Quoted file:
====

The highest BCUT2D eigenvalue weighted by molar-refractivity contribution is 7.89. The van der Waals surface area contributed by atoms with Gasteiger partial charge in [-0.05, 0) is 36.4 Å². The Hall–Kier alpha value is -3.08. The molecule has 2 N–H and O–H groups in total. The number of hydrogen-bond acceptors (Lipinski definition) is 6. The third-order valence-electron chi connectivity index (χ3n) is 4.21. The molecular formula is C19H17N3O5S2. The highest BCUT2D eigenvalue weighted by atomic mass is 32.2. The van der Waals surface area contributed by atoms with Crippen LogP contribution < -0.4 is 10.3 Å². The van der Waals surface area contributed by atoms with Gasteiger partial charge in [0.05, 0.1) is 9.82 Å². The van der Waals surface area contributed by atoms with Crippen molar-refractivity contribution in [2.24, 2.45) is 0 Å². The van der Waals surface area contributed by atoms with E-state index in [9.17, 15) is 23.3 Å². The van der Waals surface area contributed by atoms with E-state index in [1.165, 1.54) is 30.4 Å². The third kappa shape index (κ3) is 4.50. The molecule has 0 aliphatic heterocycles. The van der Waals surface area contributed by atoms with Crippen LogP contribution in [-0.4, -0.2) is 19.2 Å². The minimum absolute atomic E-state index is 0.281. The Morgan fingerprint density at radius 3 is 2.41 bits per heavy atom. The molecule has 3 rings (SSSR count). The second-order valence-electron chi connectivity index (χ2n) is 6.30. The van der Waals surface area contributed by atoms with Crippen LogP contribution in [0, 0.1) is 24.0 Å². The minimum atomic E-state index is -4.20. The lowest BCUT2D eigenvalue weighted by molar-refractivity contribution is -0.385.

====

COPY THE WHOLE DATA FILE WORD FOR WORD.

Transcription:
The highest BCUT2D eigenvalue weighted by molar-refractivity contribution is 7.89. The van der Waals surface area contributed by atoms with Gasteiger partial charge in [-0.05, 0) is 36.4 Å². The Hall–Kier alpha value is -3.08. The molecule has 2 N–H and O–H groups in total. The number of hydrogen-bond acceptors (Lipinski definition) is 6. The third-order valence-electron chi connectivity index (χ3n) is 4.21. The molecular formula is C19H17N3O5S2. The highest BCUT2D eigenvalue weighted by atomic mass is 32.2. The van der Waals surface area contributed by atoms with Crippen LogP contribution < -0.4 is 10.3 Å². The van der Waals surface area contributed by atoms with Gasteiger partial charge in [0.05, 0.1) is 9.82 Å². The van der Waals surface area contributed by atoms with Crippen molar-refractivity contribution in [2.24, 2.45) is 0 Å². The van der Waals surface area contributed by atoms with E-state index in [9.17, 15) is 23.3 Å². The van der Waals surface area contributed by atoms with E-state index in [1.165, 1.54) is 30.4 Å². The third kappa shape index (κ3) is 4.50. The molecule has 0 aliphatic heterocycles. The van der Waals surface area contributed by atoms with Crippen LogP contribution in [-0.4, -0.2) is 19.2 Å². The minimum absolute atomic E-state index is 0.281. The Morgan fingerprint density at radius 3 is 2.41 bits per heavy atom. The molecule has 3 rings (SSSR count). The second-order valence-electron chi connectivity index (χ2n) is 6.30. The van der Waals surface area contributed by atoms with Crippen LogP contribution in [0, 0.1) is 24.0 Å². The minimum atomic E-state index is -4.20. The lowest BCUT2D eigenvalue weighted by molar-refractivity contribution is -0.385.